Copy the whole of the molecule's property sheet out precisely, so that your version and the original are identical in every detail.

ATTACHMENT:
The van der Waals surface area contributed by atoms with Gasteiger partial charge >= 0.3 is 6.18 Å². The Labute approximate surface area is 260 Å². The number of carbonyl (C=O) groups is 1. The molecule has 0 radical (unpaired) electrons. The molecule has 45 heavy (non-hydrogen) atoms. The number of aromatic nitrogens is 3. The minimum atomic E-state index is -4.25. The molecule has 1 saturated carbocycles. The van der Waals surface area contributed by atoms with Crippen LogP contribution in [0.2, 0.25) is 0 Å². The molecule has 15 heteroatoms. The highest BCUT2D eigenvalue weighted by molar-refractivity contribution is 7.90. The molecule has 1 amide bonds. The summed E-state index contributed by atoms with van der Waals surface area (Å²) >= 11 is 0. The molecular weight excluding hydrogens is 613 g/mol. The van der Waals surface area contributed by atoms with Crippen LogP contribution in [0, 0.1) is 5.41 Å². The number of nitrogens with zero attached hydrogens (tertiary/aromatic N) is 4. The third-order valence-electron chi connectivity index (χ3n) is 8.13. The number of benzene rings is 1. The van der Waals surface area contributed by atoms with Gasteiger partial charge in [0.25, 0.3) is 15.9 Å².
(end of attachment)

The van der Waals surface area contributed by atoms with Gasteiger partial charge >= 0.3 is 6.18 Å². The Labute approximate surface area is 260 Å². The number of carbonyl (C=O) groups is 1. The molecule has 0 radical (unpaired) electrons. The molecule has 45 heavy (non-hydrogen) atoms. The number of aromatic nitrogens is 3. The minimum atomic E-state index is -4.25. The molecule has 1 saturated carbocycles. The van der Waals surface area contributed by atoms with Crippen LogP contribution in [0.2, 0.25) is 0 Å². The molecule has 15 heteroatoms. The highest BCUT2D eigenvalue weighted by molar-refractivity contribution is 7.90. The molecule has 1 amide bonds. The summed E-state index contributed by atoms with van der Waals surface area (Å²) >= 11 is 0. The molecular weight excluding hydrogens is 613 g/mol. The van der Waals surface area contributed by atoms with Crippen LogP contribution in [0, 0.1) is 5.41 Å². The number of nitrogens with zero attached hydrogens (tertiary/aromatic N) is 4. The third-order valence-electron chi connectivity index (χ3n) is 8.13. The number of benzene rings is 1. The van der Waals surface area contributed by atoms with Gasteiger partial charge in [0.25, 0.3) is 15.9 Å².